POLKA requires you to identify the following features within the supplied images:

A Graphical User Interface (GUI) is created for this purpose, including an image display area in which any of the input images may be displayed, and controls to select any of the above features (see Figure  7). Note, if you find the image display area uncomfortably small, it can be made larger by assigning a suitable value to the DPI parameter when POLKA is started. Once the required features have been supplied, POLKA commences the processing of the supplied data frames. This may take a significant length of time depending on your hardware, and the size and number of your images. A window displays the progress being made during this phase.

Figure 7: The Graphical User Interface presented by POLKA.

Once complete, a 3D cube is created in which the x-y plane corresponds to pixel positions within the extracted, aligned intensity images. Each plane in the cube contains a single Stokes parameter. The lowest plane is always the total intensity. The other planes contain either Q and U for linear polarization, or V for circular polarization8. In addition, the separate aligned, sky-subtracted intensity images on which the Stokes parameters were based may be saved once the processing is complete.

The reference direction (see section 3.1) for the Stokes vectors in the output cube will not in general be the same as the reference direction in the input intensity images. The output reference direction is chosen as follows:

The POLKA application has many parameters. The values used for some of these may be changed from within the GUI. However, some may not be changed and should be assigned appropriate values when invoking POLKA. Of these, the most important will usually be:

- A list of the input target frames. These should have been calibrated and imported. The list may be supplied in several forms (described in section 7).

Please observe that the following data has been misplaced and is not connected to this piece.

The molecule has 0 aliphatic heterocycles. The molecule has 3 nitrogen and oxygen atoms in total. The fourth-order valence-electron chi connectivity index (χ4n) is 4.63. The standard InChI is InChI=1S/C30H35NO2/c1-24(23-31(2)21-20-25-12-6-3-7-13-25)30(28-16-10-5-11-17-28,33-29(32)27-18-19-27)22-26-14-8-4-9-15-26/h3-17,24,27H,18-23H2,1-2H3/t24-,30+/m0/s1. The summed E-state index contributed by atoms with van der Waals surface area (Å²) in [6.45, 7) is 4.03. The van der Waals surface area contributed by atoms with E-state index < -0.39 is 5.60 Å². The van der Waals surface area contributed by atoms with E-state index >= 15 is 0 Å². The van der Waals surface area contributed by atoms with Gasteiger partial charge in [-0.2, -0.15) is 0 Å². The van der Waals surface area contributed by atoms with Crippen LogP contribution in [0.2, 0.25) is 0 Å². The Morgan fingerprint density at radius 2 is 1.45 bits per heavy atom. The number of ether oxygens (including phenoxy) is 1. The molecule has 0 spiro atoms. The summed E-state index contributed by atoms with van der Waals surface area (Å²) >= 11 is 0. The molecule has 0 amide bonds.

- Indicates what sort of polarization you are measuring. It can be “CIRCULAR” or “LINEAR”.
- If you have single-beam, or non-polarimetric data, this parameter is used to obtain a list of the output images to receive the aligned, sky-subtracted images. If a null value (!) is supplied, these images are not saved. For dual-beam data, parameters OUT_E and OUT_O are used instead.
- A list of the output images to receive the extracted, aligned, sky-subtracted E ray images. If a null value (!) is supplied, these images are not saved. Only used in dual-beam mode.
- This is like OUT_E, but refers to the O ray images instead of the E ray images. Only used in dual-beam mode.
- The name of the output cube to receive the Stokes parameters. If a null value (!) is supplied, no Stokes parameters are created.
- This should be set to FALSE if you want to use POLKA as a general purpose image alignment tool for non-polarimetric data. If this is done, the aligned, sky-subtracted images should be specified using parameter OUT (parameters OUT_S, OUT_E and OUT_O are then not used). In this mode, the supplied images are treated like O ray images, and the controls related to the E ray images are disabled.